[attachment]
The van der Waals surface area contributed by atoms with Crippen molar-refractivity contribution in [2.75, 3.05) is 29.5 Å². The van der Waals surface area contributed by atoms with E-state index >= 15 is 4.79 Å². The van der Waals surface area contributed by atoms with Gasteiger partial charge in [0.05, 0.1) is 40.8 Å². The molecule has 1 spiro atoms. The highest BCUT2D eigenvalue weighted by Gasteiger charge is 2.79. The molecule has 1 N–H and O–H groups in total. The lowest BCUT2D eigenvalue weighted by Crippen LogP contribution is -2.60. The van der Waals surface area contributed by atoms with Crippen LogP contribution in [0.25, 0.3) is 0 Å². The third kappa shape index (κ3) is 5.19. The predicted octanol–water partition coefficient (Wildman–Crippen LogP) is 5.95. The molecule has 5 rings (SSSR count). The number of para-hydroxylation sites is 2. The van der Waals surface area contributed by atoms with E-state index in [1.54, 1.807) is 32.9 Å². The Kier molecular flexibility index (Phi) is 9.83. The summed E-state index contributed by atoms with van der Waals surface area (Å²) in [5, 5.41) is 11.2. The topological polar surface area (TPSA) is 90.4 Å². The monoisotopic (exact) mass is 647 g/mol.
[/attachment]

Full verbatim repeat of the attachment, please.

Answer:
The van der Waals surface area contributed by atoms with Crippen molar-refractivity contribution in [2.75, 3.05) is 29.5 Å². The van der Waals surface area contributed by atoms with E-state index >= 15 is 4.79 Å². The van der Waals surface area contributed by atoms with Gasteiger partial charge in [0.05, 0.1) is 40.8 Å². The molecule has 1 spiro atoms. The highest BCUT2D eigenvalue weighted by Gasteiger charge is 2.79. The molecule has 1 N–H and O–H groups in total. The lowest BCUT2D eigenvalue weighted by Crippen LogP contribution is -2.60. The van der Waals surface area contributed by atoms with Crippen LogP contribution in [0.25, 0.3) is 0 Å². The third kappa shape index (κ3) is 5.19. The predicted octanol–water partition coefficient (Wildman–Crippen LogP) is 5.95. The molecule has 5 rings (SSSR count). The number of para-hydroxylation sites is 2. The van der Waals surface area contributed by atoms with E-state index in [1.54, 1.807) is 32.9 Å². The Kier molecular flexibility index (Phi) is 9.83. The summed E-state index contributed by atoms with van der Waals surface area (Å²) in [5, 5.41) is 11.2. The topological polar surface area (TPSA) is 90.4 Å². The monoisotopic (exact) mass is 647 g/mol.